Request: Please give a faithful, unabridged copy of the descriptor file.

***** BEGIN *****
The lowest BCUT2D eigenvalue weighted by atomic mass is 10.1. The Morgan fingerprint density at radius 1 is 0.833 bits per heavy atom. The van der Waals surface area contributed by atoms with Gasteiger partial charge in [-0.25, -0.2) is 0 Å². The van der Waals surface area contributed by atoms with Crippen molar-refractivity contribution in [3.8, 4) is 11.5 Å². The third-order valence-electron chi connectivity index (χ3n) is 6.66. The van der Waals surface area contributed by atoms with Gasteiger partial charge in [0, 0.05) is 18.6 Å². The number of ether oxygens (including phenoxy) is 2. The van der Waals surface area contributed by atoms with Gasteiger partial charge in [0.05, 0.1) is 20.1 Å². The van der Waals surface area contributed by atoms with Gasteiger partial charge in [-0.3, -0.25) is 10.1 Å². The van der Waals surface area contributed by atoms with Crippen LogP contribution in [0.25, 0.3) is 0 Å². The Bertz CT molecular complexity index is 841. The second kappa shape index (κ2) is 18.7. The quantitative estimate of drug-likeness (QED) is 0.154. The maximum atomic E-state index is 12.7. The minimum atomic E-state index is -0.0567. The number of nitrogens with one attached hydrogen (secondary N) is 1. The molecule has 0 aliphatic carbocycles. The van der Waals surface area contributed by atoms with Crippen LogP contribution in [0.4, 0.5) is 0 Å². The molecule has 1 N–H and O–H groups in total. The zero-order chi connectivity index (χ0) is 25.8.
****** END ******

The lowest BCUT2D eigenvalue weighted by atomic mass is 10.1. The Morgan fingerprint density at radius 1 is 0.833 bits per heavy atom. The van der Waals surface area contributed by atoms with Gasteiger partial charge in [-0.25, -0.2) is 0 Å². The van der Waals surface area contributed by atoms with Crippen molar-refractivity contribution in [3.8, 4) is 11.5 Å². The third-order valence-electron chi connectivity index (χ3n) is 6.66. The van der Waals surface area contributed by atoms with Gasteiger partial charge in [0, 0.05) is 18.6 Å². The number of ether oxygens (including phenoxy) is 2. The van der Waals surface area contributed by atoms with Gasteiger partial charge in [0.05, 0.1) is 20.1 Å². The van der Waals surface area contributed by atoms with Gasteiger partial charge in [-0.3, -0.25) is 10.1 Å². The van der Waals surface area contributed by atoms with Crippen LogP contribution in [0.25, 0.3) is 0 Å². The Bertz CT molecular complexity index is 841. The second kappa shape index (κ2) is 18.7. The quantitative estimate of drug-likeness (QED) is 0.154. The maximum atomic E-state index is 12.7. The minimum atomic E-state index is -0.0567. The number of nitrogens with one attached hydrogen (secondary N) is 1. The molecule has 0 aliphatic carbocycles. The van der Waals surface area contributed by atoms with Crippen LogP contribution in [0.4, 0.5) is 0 Å². The molecule has 1 N–H and O–H groups in total. The zero-order chi connectivity index (χ0) is 25.8.